Pacific backpackers – why not?

None of Australia's Pacific island neighbours has access to its backpacker visas (Credit: Abode)
None of Australia's Pacific island neighbours has access to its backpacker visas (Credit: Abode)

Scott Morrison’s historic visit to Vanuatu and Fiji this week is a great opportunity for the leaders of both countries. Now that they have their big neighbour’s full attention, what should they ask for?

No doubt demands for more climate change action and requests for assistance with infrastructure will figure as part of the discussions, but labour mobility should as well.

Vanuatu and Fiji both participate in the Seasonal Worker Programme (SWP). Vanuatu is in fact the biggest sender of workers under the SWP. Fiji joined much later, and is a smaller participant, but its numbers are growing. Vanuatu is now also in the new, three-year Pacific Labour Scheme (PLS). Fiji isn’t, and will want to join.

A much bigger scheme than either the SWP or the PLS is Australia’s backpacker program. The 8,500 seasonal worker visas issued last year were only a fraction of the 210,000 backpacker visas. In fact, about half  of all the backpackers in the world are in Australia, the “backpacker Mecca” of the world. The backpacker program is also much more flexible than either the SWP and PLS, with no requirements for employer sponsorship or labour market testing. The backpacker visa normally allows a stay of one year, but if backpackers work on farms, they can stay for two or three years in total.

Forty-two countries have access to one of Australia’s two backpacker visas, but none of our Pacific island neighbours are included.

It is unlikely that Australia would give the Pacific access to the more generous Working Holiday (417) backpacker visa category, which is restricted to rich countries. But eleven developing countries have access to the Work and Holiday (462) backpacker visa, including China, Indonesia, Thailand, and Vietnam nearby and Argentina and Uruguay far away.

An earlier agreement was reached with PNG to include it in the 462 category, but that stalled. More recently, discussions have apparently already got underway with Fiji and Solomon Islands. This historic trip could be the opportunity to finally see the Pacific get access to the backpacker visa, provided that Fiji and Vanuatu are prepared to press for it.

Under the 462 visa, the annual number of backpackers would be capped. Some countries are capped at 100, but Thailand has a cap of 500, and other countries have a higher cap. There are also 462-visa requirements relating to the applicant’s level of education and prior savings as well as sending government approval that would need to be examined to make sure that the visa is relevant for the Pacific.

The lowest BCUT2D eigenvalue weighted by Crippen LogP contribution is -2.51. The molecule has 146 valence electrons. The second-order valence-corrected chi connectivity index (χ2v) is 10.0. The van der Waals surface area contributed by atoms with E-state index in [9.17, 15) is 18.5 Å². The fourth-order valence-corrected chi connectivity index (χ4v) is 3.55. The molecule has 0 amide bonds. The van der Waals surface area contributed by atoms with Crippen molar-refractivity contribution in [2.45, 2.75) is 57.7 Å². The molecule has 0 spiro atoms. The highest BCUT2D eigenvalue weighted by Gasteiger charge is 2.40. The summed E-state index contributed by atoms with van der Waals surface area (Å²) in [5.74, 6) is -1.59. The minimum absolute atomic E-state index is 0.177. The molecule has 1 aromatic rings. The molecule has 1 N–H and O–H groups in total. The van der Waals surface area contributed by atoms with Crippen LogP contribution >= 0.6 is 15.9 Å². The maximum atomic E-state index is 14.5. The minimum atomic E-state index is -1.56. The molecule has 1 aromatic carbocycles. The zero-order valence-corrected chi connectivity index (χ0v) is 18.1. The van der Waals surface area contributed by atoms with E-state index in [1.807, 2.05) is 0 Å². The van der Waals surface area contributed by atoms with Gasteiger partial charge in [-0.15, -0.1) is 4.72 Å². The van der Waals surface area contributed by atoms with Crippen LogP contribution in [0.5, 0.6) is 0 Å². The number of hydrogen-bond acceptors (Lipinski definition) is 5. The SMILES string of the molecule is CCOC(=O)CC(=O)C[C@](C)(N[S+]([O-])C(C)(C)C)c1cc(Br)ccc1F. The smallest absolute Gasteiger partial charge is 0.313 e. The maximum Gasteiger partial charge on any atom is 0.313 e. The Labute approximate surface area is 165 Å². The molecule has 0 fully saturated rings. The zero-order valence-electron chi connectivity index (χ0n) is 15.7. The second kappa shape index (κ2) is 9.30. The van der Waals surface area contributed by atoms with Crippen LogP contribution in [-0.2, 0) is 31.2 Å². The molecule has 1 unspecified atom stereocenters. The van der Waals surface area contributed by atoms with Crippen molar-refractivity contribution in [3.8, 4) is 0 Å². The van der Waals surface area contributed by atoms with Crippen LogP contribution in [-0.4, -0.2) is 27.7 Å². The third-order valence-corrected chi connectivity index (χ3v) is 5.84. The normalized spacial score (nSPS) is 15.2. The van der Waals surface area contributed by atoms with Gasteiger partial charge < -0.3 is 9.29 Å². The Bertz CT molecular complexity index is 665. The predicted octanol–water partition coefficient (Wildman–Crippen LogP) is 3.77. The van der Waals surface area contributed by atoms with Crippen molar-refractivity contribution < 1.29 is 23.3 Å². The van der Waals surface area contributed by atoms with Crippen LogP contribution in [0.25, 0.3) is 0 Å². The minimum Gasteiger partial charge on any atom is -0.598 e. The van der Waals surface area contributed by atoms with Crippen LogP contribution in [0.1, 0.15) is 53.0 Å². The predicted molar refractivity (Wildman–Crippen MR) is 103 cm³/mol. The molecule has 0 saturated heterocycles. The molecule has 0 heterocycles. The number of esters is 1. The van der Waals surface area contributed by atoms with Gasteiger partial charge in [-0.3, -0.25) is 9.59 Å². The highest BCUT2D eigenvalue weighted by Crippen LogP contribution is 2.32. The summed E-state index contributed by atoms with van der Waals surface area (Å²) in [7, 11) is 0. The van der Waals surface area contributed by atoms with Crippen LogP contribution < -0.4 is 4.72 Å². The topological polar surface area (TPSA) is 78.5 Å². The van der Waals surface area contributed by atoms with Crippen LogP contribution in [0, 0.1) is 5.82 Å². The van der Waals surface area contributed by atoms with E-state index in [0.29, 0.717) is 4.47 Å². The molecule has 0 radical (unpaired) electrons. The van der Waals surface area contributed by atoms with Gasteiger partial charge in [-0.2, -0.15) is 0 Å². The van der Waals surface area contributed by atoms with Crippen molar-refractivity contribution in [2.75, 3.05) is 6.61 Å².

Broader visa issues are also likely be raised in the bilateral discussions. Pacific leaders commonly complain about the difficulty of visiting Australia. At APEC in Port Moresby in November, Scott Morrison announced a new “Pacific-Australia Card” that will allow multiple three-month visits to Australia, but only “for Pacific leaders, heads of regional organisations, senior business travellers and high performing athletes.” It’s a good step forward, but only a beginning. Why shouldn’t academics and bureaucrats be issued with such a visa, for example?

Of course, the discussion on labour mobility won’t be one way. Although the requirement to sign up to the Pacer Plus agreement to access the Pacific Labour Scheme has been dropped, Australia is sure to press for Fiji to sign the trade agreement. Vanuatu is the only one of the top three SWP sending countries that does not have a resident liaison officer in Australia to engage with employers and to intervene when workers misbehave, abscond, or are mistreated. Australia should push Vanuatu to properly resource support for its large overseas workforce, and to lift the quality of its SWP employment agents to address recent complaints. It is in both Australia’s and Vanuatu’s interests to address such problems so that numbers can continue to grow while standards are kept high.

China might now be the Pacific’s biggest trading partner, but Australia and New Zealand are making the running on labour mobility. I hope that this historic visit by the Australian prime minister consolidates the position of labour mobility at the heart of Australia’s relations with the Pacific. What better way to do this than to announce an agreement on the extension of Australia’s iconic backpacker visa to the Pacific?

This is a slightly revised version of an article that first appeared in Vanuatu’s Daily Post. More detail on the “Pacific backpacker” proposal can be found in this World Bank-Devpolicy report.

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Stephen Howes

Stephen Howes is the Director of the Development Policy Centre and a Professor of Economics at the Crawford School.

1 Comment

  • A very valid point indeed! One wonders whether it’s discrimination package only for the privilege! Besides the cost of visa’s vary as well.The rich countries pay less or pay nothing at all compared to the Pacific. More Pacific islanders are aware of this biased visa policy. Australia needs to play a fair game.

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